RENO — As protesters rallied outside a Reno casino Monday, U.S. Attorney General Jeff Sessions used a speech to a conference of school resource officers to publicly defend the Trump administration’s zero-tolerance policy on illegal immigration.
The issue boiled over recently as news reports detailed the separation of children from their families who have been detained for crossing the border illegally.
Sessions, who spoke at the National Association of School Resource Officers conference on school safety at the Peppermill Resort, said refusing to prosecute those people “would be a disservice, I think, to the people of this country.”
“The president has made this clear, that we are going to continue to prosecute those adults who enter here illegally,” Sessions told the crowd of law enforcement officers and officials.
Last week, President Donald Trump signed an executive order that is expected to curtail border separations in favor of detaining families together while the adults await prosecution.
Sessions said the government will do “everything in our power” to avoid separating children from their families.
The Washington Post reported last week that the Customs and Border Protection agency would not pursue prosecutions against people crossing the border illegally with children. Sessions said Monday that the administration has no intent on backing off of that approach.
But the president appears to favor a different approach. Trump took to Twitter over the weekend to say he believes people who come into the country illegally should be deported without due process.
“We cannot allow all of these people to invade our Country. When somebody comes in, we must immediately, with no Judges or Court Cases, bring them back from where they came,” Trump tweeted Sunday morning.
We cannot allow all of these people to invade our Country. When somebody comes in, we must immediately, with no Judges or Court Cases, bring them back from where they came. Our system is a mockery to good immigration policy and Law and Order. Most children come without parents…
— Donald J. Trump (@realDonaldTrump) June 24, 2018
Protesting the policy
In Reno, several dozen people people rallied against Sessions before his speech Monday, holding signs condemning the Trump administration’s practice of family separation. The group held a press conference down the street from the casino before marching a half-mile to set up directly in front of the venue.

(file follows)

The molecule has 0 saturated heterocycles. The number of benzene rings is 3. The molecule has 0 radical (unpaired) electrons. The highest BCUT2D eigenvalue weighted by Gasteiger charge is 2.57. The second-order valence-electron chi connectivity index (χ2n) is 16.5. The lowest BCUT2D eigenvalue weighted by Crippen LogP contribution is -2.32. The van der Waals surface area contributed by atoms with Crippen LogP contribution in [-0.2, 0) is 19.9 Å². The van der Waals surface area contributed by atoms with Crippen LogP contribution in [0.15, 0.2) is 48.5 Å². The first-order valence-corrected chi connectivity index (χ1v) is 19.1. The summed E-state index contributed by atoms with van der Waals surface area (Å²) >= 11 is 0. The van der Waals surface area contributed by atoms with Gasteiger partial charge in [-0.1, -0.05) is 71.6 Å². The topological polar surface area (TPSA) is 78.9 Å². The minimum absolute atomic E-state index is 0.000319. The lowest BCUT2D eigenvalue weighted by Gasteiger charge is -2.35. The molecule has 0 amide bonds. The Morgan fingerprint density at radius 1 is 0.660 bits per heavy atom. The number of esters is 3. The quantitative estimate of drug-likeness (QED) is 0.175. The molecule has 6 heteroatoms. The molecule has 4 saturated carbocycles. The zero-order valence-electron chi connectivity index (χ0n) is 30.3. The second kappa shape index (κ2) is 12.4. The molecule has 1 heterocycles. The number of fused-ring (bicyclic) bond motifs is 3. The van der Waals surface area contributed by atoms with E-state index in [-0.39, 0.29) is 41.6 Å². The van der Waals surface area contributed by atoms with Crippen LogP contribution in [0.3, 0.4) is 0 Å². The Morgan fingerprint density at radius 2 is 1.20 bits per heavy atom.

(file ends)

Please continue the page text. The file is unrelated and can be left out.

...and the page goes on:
Some members of the protest group wore red armbands — a sign that they were prepared to engage in non-violent “civil disobedience,” the group said.
Dozens of protesters blocked a major thoroughfare leading into the hotel-casino’s parking lot, attempting to block Sessions from getting into the venue.
Protesters take South Virginia Street in front of the Peppermill. An attempt to block Jeff Sessions from entering https://t.co/oCCRF6LdaG
— Sam Gross (@samzgross) June 25, 2018
Emily Montan, 59, carried a sign reading “Children are not political,” with a picture of a chess pawn with a thick red line drawn over it.
“What brings me here today is the children being separated from their families,” Montan said. “All of the current administration’s policies and practices are contrary to my personal, moral and ethical beliefs about how we treat people and how we treat children specifically.”
While Sessions was defending the policy in his Reno speech, U.S. Sen. Catherine Cortez Masto, D-Nev., was in Brownsville, Texas, attempting to tour federal immigrant detainment facilities.
But Cortez Masto was unable to gain access to those facilities.
“I was scheduled to visit this children’s detention facility in Brownsville, Texas but was asked to leave immediately. Something is happening here that they don’t want the public to know,” said a tweet from her official Senate account.
I was scheduled to visit this children's detention facility in Brownsville, Texas but was asked to leave immediately. Something is happening here that they don't want the public to know. pic.twitter.com/ogTM5VX1tk
— Senator Cortez Masto (@SenCortezMasto) June 25, 2018